(On how much different his defense is than other 3-4 defenses and how much of a change it will be for Paul Kruger)- “In the old days in Pittsburgh, Baltimore and the Jets, we would steal from each other. Rex Ryan, Dick LeBeau and I think you do. You evaluate people and what works best. I think on offense it’s the college read right now with those Washington, Seattle and San Francisco quarterbacks. I think you take a little bit from successful teams and I think that’s what we are trying to do here. Obviously, he (Kruger) stood up so things were simpler for him. He has been in the type of system before so there is a transition or learning curve for him as well, but it’s a little different than it is for a rookie that had his hand in the ground.”
(On Jabaal Sheard’s transition to linebacker)- “He’s been doing great. We ask him to do different things. If you would have asked me what I am most excited and happy about is the way the guys have come in and trusted and applied themselves. We’ve had almost 100 percent participation. The guys are attentive and they are doing what we ask them to do. The participation and the trust factor right now has been fantastic.”
(On Tashaun Gipson)- “It’s the same thing. He’s come in and he’s taken reps. He is learning the system and he is playing well. He had a nice interception today, showed athleticism. That’s the kind of thing I am talking about. You can name a lot of guys, but you will probably hear the same thing – we have guys that are competing, playing hard and are trying to learn a new system. What we want to do is be a defense that the Cleveland Browns fans can are excited about.”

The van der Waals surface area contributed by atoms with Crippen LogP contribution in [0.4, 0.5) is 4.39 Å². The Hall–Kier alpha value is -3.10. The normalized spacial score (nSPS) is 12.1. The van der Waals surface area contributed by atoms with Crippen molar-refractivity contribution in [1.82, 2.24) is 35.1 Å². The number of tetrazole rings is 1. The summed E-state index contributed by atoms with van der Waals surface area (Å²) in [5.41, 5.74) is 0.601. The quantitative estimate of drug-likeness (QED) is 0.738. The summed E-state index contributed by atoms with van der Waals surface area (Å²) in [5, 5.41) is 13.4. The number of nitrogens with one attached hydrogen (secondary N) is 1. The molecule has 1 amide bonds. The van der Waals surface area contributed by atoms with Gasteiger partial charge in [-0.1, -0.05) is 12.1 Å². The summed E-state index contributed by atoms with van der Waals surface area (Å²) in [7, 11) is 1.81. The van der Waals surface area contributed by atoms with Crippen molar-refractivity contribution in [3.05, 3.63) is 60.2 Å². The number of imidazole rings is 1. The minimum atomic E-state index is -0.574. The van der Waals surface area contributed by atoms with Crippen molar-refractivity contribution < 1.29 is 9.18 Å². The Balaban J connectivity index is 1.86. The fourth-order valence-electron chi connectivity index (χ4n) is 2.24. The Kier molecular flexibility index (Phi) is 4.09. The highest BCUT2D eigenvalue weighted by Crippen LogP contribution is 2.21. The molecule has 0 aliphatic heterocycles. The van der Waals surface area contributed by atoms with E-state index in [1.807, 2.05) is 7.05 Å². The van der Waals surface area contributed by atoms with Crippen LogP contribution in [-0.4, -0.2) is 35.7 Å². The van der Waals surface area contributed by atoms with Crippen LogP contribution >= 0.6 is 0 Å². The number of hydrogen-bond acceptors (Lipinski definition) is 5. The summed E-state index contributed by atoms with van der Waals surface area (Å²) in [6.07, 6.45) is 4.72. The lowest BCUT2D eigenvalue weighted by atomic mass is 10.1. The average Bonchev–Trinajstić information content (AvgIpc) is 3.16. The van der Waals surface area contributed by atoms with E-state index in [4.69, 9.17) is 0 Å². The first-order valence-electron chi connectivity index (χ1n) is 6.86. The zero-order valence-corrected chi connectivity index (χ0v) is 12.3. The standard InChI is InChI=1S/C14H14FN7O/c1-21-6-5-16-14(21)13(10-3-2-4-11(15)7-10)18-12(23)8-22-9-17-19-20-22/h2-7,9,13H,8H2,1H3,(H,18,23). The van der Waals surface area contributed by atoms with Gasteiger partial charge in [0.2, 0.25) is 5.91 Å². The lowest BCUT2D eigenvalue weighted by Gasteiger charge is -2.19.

(On T.J. Ward playing closer to the line of scrimmage)- “He’s a dynamic player. He’s another guy that has come in and we’ve asked him to do a different role and has trusted – I keep using that word, trusted – he has trusted us that we are going to put these guys in the right position, whomever they are to play quality winning football.”
(On what he saw from Johnson Bademosi in moving him to safety)- “If you guys were here at the press conference, coach Chud was talking about a hybrid defense. That’s part of what we are talking about, moving guys around. Is he a corner? Is he a safety? Is it a 3-4? It’s a 5? It’s athletic men playing. We are trying to let athletic men find a place to play.”
(On how important the tempo of practice is for an aggressive defense)- “The first thing you need to do is know what to do. The tempo of everything, sometimes we slow it down, sometimes we speed it up. To me, you’ve got to know what to do before you can do something fast.”
(On how Buster Skrine is coming along)- “Buster is competing hard. He is one of those hybrid players that is playing corner, nickel, penny, safety. He’s a dynamic player that can play more than one position. If you can do that in the Cleveland Browns defense it opens up a versatile attack where you can attack from different angles because you have different players on the field.”